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Recent SCOTUS abortion pill case foreshadows rulings to come

Abortion is essential, time-sensitive health care, and should be treated as such.

In the Supreme Court’s first decision regarding abortion in the new year, the conservative justices reinstated a law that says those seeking abortion pills must pick them up in person, even in the midst of the COVID-19 pandemic.

With the confirmation of Amy Coney Barrett, the third Supreme Court justice nominated by Trump, came the fear that abortion access would be under fire by restrictive policies pushed by anti-choice lawmakers. This recent SCOTUS decision solidifies that fear as reality. 

The order, issued with the dissent of the three most liberal justices, requires patients to pick up the drug mifepristone (one of the drugs known as the “abortion pill”) in specific in-person medical settings such “clinics, hospitals, or under the supervision of a certified prescriber.” The Food and Drug Administration’s in-person pick-up requirement for mifepristone during the COVID-19 pandemic had been blocked by the three lower courts, noting the increased risks of contracting COVID-19 at a doctor’s office or a hospital. But the increased risk of infection isn’t the only threat with the new order. The limit and undue burden this order places on low-income individuals living in rural areas seeking abortion care is severe.

In many states, especially conservative ones, abortion access has already been severly restricted simply by the closure of abortion clinics. In a state as big as Texas, it can take as long as 16 hours to drive across its two farthest cities, yet there aren’t nearly enough abortion clinics to serve the entire state.  For those with less means, or who cannot travel long distances to receive abortion care, receiving abortion pills through mail is their only option in order to access their reproductive health care.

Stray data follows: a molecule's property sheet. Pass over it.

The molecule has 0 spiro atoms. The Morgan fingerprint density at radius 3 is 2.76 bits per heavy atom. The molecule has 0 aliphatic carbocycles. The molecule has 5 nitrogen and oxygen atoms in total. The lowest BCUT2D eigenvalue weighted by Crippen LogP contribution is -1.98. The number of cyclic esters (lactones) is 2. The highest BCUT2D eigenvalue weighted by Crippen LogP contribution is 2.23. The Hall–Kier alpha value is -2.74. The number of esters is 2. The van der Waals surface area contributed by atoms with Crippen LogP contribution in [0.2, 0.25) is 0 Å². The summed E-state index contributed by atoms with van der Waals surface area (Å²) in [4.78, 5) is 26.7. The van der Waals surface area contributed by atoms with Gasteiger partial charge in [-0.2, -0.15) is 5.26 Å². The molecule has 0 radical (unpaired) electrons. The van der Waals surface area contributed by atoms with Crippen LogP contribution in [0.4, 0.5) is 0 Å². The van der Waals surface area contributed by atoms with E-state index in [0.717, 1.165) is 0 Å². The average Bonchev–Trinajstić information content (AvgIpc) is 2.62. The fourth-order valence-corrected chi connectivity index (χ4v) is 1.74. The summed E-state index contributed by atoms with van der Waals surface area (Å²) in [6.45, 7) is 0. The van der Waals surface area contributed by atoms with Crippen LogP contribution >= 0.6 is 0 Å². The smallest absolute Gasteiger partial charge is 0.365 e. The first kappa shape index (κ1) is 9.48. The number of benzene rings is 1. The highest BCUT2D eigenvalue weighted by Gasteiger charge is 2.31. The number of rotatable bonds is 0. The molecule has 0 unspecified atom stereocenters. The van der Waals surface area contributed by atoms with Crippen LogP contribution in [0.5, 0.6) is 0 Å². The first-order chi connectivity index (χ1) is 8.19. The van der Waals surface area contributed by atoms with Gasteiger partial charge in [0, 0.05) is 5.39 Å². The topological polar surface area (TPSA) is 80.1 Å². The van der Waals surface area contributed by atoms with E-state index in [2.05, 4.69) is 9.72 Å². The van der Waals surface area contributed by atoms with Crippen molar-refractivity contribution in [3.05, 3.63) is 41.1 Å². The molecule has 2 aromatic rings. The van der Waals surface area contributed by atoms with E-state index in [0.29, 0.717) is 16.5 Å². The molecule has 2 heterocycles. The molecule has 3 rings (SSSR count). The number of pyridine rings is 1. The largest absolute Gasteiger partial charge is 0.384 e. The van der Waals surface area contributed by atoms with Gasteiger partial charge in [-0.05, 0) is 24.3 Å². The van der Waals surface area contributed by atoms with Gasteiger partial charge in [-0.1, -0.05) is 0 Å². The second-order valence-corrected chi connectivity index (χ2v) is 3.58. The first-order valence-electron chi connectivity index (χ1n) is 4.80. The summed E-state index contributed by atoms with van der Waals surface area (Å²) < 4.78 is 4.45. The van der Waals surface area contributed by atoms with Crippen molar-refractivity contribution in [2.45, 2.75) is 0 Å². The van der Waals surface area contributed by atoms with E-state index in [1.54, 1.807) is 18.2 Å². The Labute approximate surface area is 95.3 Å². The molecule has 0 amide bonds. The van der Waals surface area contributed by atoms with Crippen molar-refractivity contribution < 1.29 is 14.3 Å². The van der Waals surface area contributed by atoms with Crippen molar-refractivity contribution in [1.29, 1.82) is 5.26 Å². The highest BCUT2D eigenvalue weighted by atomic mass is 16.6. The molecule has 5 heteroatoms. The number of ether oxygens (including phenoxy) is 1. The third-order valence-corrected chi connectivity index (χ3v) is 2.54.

Justice Sotomayor, one of the three dissenters, stated: 

“This country’s laws have long singled out abortions for more onerous treatment than other medical procedures that carry similar or greater risks. Like many of those laws, maintaining the F.D.A.’s in-person requirements for picking up the drugduring the pandemic not only treats abortion exceptionally, it imposes an unnecessary, irrational and unjustifiable undue burden on women seeking to exercise their right to choose.”

Justice Sotomayor makes an extremely valid point. Research has shown that the abortion pill is safer to use than some over the counter medications, yet harsher restrictions are placed on this medication simply because of the stigma surrounding abortion care. The idea that a person cannot simply go and pick up a prescription of mifepristone from a local pharmacy, like any other medication, is absurd, especially in a global pandemic. 

In 19 states, it is even required that a physician must be physically present when the mifepristone is dispensed, which eliminates the option of telemedicine that so many have opted to use now with the increased risk of exposure to COVID-19. All of this combined with the already restrictive policies that states may have, such as 24-hour waiting periods or parental consent, shows that abortion care is deliberately being singled out and attacked.

With the 48th anniversary of Roe v. Wade coming up, it is crucial to acknowledge one thing: the right to an abortion has not guaranteed every person equal access to abortion care. While the laws say that abortion care is currently a legal right, that right cannot be excercised with an increase in restrictive policies on how a person can recieve abortion care. 

The abortion pill is a safe and effective way to terminate a pregnancy, and in many cases is a much easier and cheaper option than surgical abortion. Yet, it is being singled out and restricted so that those seeking vital health care in a pandemic must go through unnecessary obstacles in order to receive them.